A Safer Alternative: Radioactive Bone Cement
Radiation therapy vs an injection. A patient with bone cancer may need about 10 sessions of radiation therapy, but a new radioactive bone cement is proving to be easier on the patient, and safer. Brachytherapy is a local treatment during which a radiation source is placed in or near the tumor. With a new bone cement, one injection offers targeted treatment with “significantly less threat to the spinal cord and nerves” while “the radioactive material will stay localized in the bones, which promises to virtually eliminate side effects,” and reduce pain and the use of painkillers.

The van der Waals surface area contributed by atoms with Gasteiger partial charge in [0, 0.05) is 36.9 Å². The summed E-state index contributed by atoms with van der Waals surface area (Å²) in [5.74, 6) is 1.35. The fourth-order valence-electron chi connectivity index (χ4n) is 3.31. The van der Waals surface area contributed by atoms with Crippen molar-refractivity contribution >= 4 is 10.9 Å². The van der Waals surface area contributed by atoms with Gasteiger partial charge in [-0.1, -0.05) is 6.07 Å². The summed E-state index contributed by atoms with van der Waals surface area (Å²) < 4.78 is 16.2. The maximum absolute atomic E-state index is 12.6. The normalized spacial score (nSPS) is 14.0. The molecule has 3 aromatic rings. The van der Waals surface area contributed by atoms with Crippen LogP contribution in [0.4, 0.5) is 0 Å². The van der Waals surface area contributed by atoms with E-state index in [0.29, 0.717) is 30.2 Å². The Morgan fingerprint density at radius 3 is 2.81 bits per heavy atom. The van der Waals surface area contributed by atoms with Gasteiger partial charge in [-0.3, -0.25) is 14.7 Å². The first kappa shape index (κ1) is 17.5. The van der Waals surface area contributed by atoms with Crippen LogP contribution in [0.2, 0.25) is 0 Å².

Results from animal and computational studies were presented at the annual meeting of the Orthopaedic Research Society. Lead researcher Joyce Keyak, UCI professor of radiological sciences, commented, “Brachytherapy cement could be used without delay in a convenient, one-step, minimally invasive treatment to irradiate tumors, and would not irradiate the spinal cord or limit future treatment options.” The treatment stays local, avoiding the side effects of radiation therapy, such as diarrhea, nausea, and vomiting.
Read the press release.
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